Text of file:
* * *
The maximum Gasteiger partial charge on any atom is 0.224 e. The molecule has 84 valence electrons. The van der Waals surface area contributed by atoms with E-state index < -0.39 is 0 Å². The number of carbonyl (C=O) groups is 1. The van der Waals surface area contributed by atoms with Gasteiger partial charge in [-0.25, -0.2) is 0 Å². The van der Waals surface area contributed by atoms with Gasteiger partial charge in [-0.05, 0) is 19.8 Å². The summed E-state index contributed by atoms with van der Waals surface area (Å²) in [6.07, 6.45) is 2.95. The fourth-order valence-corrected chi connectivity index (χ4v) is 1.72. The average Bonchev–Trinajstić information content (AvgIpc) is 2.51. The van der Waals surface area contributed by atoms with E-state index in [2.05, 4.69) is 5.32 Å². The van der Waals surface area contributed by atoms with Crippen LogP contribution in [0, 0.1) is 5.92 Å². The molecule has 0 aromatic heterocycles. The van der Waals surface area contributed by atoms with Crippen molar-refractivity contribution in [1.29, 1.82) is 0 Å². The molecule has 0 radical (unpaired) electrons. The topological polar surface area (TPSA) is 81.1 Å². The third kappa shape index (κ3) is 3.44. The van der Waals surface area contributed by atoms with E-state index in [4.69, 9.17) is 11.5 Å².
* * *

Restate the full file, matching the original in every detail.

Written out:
The maximum Gasteiger partial charge on any atom is 0.224 e. The molecule has 84 valence electrons. The van der Waals surface area contributed by atoms with E-state index < -0.39 is 0 Å². The number of carbonyl (C=O) groups is 1. The van der Waals surface area contributed by atoms with Gasteiger partial charge in [-0.25, -0.2) is 0 Å². The van der Waals surface area contributed by atoms with Gasteiger partial charge in [-0.05, 0) is 19.8 Å². The summed E-state index contributed by atoms with van der Waals surface area (Å²) in [6.07, 6.45) is 2.95. The fourth-order valence-corrected chi connectivity index (χ4v) is 1.72. The average Bonchev–Trinajstić information content (AvgIpc) is 2.51. The van der Waals surface area contributed by atoms with E-state index in [2.05, 4.69) is 5.32 Å². The van der Waals surface area contributed by atoms with Crippen LogP contribution in [0, 0.1) is 5.92 Å². The molecule has 0 aromatic heterocycles. The van der Waals surface area contributed by atoms with Crippen molar-refractivity contribution in [1.29, 1.82) is 0 Å². The molecule has 0 radical (unpaired) electrons. The topological polar surface area (TPSA) is 81.1 Å². The third kappa shape index (κ3) is 3.44. The van der Waals surface area contributed by atoms with E-state index in [4.69, 9.17) is 11.5 Å².